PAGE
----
Article from drive.com.au
It's big and it's cheesy
By Joshua Dowling
The Sydney Morning Herald
Friday March 15 2002
It has been jumped on, set alight and driven to Broken Hill and back. It has been at the centre of a mock seige. The delivery car in the raw SBS-TV show Pizza does without special effects and, dripping fluids, turns up gamely to take whatever punishment is deep-dished out to it.
The makers of the The Dukes of Hazzard TV series had a dozen replicas of the General Lee stock-cum-stunt car; The Italian Job trashed 25 Minis to depict three terrorising Turin on film; and The Blues Brothers used 13 Chrysler Bluesmobiles and destroyed scores more police cars.
But there is just one bright yellow 1970 two-door VG Valiant in Pizza, the low-budget SBS comedy that tops a thin layer of plot with big helpings of fiction about multicultural Australia.
Masters of improvisation have nothing on the Valiant, whose biggest stunt is getting to the start of filming for each new episode.
The coupe is owned and not maintained by Paul Fenech (pictured), the show's founder, producer, writer, director and, as delivery boy Pauly, lead character.
Co-stars are grumpy pizza shop owner Bo Bo (Johnny Boxer), delivery driver and rap artist Sleek the Elite (Paul Nakad) and supermodel Claudia MacPherson (Annalise Braakensiek).
As Fenech slips into character, it becomes clear this is not going to be a regular Drive road test. Pauly suggests a cruise to Bondi, Blues Brothers-style. His only stipulation: not to venture too far from NRMA road service coverage.
Pauly opens the passenger's door and wriggles across to the steering wheel. The driver's door is held shut by Pauly's favoured fix-it, "chook wire", wrapped around the rear window winder.
Access is via the passenger's door or driver's window, a la Dukes of Hazzard.
And that's just the beginning. What viewers might not see is that the indicator globes work but the indicator stalk has snapped off. The brake lights don't work but, as Pauly eagerly points out, turning the headlights on and off has the same effect.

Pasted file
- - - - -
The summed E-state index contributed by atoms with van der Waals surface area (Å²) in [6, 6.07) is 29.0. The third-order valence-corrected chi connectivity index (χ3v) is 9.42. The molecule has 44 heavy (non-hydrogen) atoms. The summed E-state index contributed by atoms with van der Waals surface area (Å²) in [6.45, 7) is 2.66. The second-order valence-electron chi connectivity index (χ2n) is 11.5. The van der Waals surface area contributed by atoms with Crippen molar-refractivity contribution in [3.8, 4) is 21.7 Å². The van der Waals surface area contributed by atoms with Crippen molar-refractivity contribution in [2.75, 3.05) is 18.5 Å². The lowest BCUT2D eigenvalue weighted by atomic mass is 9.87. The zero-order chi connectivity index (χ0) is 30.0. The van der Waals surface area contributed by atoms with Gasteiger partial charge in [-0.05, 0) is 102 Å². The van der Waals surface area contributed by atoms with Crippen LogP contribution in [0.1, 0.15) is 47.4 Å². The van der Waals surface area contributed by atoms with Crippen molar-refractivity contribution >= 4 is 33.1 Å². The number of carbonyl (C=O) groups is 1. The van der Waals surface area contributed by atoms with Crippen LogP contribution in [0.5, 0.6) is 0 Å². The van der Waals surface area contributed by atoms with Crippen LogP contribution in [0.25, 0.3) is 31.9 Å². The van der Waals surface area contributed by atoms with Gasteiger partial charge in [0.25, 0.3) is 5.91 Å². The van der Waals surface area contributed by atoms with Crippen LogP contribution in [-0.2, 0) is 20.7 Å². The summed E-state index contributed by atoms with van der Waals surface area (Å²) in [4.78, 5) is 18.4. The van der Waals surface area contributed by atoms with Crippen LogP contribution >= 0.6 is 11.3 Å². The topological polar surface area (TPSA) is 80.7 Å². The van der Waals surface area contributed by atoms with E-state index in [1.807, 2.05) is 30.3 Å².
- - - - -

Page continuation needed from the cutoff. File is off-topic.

The side mirror has snapped off and the rear vision mirror vibrates so much that it's useless. Pauly has perfected a half-turn of his torso to see the traffic behind.
The passenger's side windscreen wiper works, but not the driver's. "I love this car so much I only take it out in the dry," Pauly enthuses.
Security? Neither door can be locked. In the driver's door there's not even a barrel. Not that anyone would steal it, Pauly says. Bo Bo's boys would be around in no time with baseball bats to sort out the thief. Remember that Bo Bo, in one episode, set about cutting up a kangaroo in his kitchen with a chainsaw.
The Valiant's front number plate is held on by, you guessed it, lengths of the ever-handy chook wire. A plastic cap keeps what little petrol is in the tank from spilling. And there are three hub caps – someone stole the fourth one.
Brakes? Pauly refers to them as "some brake" or "slowers". Seatbelt? It's a dummy, a length of seatbelt webbing that goes over Pauly's shoulder and then dangles above the floor. Suspension? What suspension? Pauly says he prefers to feel the road to help his "creative flow". Make that feel every bump in the road.
"If you want to feel the road why spend $200,000 on a Porsche or a Ferrari when you can take the suspension out of a Valiant?" he yells above the coarse burble of the engine and countless squeaks and rattles in the interior.
"Lower the seats like me and you'll be at the same level. There is no difference between this and a Porsche or a Ferrari other than the price. Oh, and they get more hot chicks," he shrugs.
Engine? "Yeah, it's got one but the oil is that thick I'm not sure what size it is. You can't even tell if it's a six or an eight." For the Valiant trainspotters, it's the Regal 770 with 245 cubic inch Hemi six-cylinder.
There's a hole in the radiator, an oil leak from the engine and plenty of rust in the bogged-up body.
The registration label defies NSW regulations by being fixed to the driver's side. How does it pass rego?
"Ma-a-a-aate. No worries. I take it to my mechanic, Habib, who registers it but he doesn't always fix the problems, if you know what I mean."
Pauly says maintenance on the Valiant is difficult on Bo Bo's low wages. "Plus he keeps docking our super, taking the GST out, everything ... We're lucky to get $4 an hour plus tips."
Despite that, Pauly says, the yellow Valiant runs like a dream. To film episodes of the TV show he drove it to Broken Hill, Surfers Paradise, Canberra and Melbourne. It broke down twice on the way to Broken Hill but hasn't missed a beat since.